Racial Harassment by Reading
In March, I blogged about Keith John Sampson, a janitor at Indiana University-Purdue University Indianapolis. Last November, a university official found him guilty of racial harassment because he read a book about the Ku Klux Klan in front of African-American coworkers. The fact that the book, Notre Dame vs. the Klan: How the Fighting Irish Defeated the Ku Klux Klan, is very much anti-Klan was considered immaterial.
On May 9, Mr. Sampson published a piece in the New York Post describing the utter absurdity of the situation he found himself in. Thankfully, it has a somewhat happy ending:
They didn't want to hear the truth. The office ruled that my "repeatedly reading the book . . . constitutes racial harassment in that you demonstrated disdain and insensitivity to your co-workers."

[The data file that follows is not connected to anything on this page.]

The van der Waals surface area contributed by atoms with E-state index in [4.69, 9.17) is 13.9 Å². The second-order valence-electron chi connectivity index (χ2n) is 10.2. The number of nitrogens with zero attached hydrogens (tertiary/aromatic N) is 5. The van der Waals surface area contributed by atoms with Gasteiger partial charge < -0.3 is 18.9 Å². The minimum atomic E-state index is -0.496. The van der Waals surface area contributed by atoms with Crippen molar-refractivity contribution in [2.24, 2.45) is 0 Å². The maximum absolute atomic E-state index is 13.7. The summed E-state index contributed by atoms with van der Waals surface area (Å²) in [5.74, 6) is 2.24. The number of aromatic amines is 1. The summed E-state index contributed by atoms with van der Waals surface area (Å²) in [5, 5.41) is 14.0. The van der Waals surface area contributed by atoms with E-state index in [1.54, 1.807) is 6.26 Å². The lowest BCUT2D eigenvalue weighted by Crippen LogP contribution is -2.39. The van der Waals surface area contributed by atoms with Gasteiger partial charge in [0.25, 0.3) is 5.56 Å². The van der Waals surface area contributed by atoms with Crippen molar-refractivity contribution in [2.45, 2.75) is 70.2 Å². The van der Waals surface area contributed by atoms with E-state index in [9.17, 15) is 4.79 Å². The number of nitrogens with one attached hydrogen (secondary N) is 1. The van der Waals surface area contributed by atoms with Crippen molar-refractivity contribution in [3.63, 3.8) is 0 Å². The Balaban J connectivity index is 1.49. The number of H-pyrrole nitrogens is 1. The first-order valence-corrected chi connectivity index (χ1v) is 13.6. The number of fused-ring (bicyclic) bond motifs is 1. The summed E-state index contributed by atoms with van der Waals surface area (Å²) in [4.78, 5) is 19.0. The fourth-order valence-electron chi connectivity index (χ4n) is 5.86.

A friend reacted to the finding with, "That's impossible!" He's right. You can't commit racial harassment by reading an anti-Klan history.
For months, I felt isolated and dejected. Yet I knew that most of the faculty, staff and students at Indiana University were good people. The campus is a growing, thriving part of Indy, where people of all colors and religions come to study.
But the $106,000-a-year affirmative-action officer who declared me guilty of "racial harassment" never spoke to me or examined the book. My own union - the American Federation of State, County and Municipal Employees - sent an obtuse shop steward to stifle my freedom to read. He told me, "You could be fired," that reading the book was "like bringing pornography to work."
Shame on the affirmative-action people and my union for displaying their ignorance and incompetence. Their pusillanimous actions, in trying to ban Tucker's anti-Klan history book, played into the hands of the hateful KKK.
After months of stonewalling, the university withdrew the charge, thanks to pressure from the press, the American Civil Liberties Union and a group called the Foundation for Individual Rights in Education, or FIRE.
My 'Racial Harassment' Nightmare
(Link via Instapundit)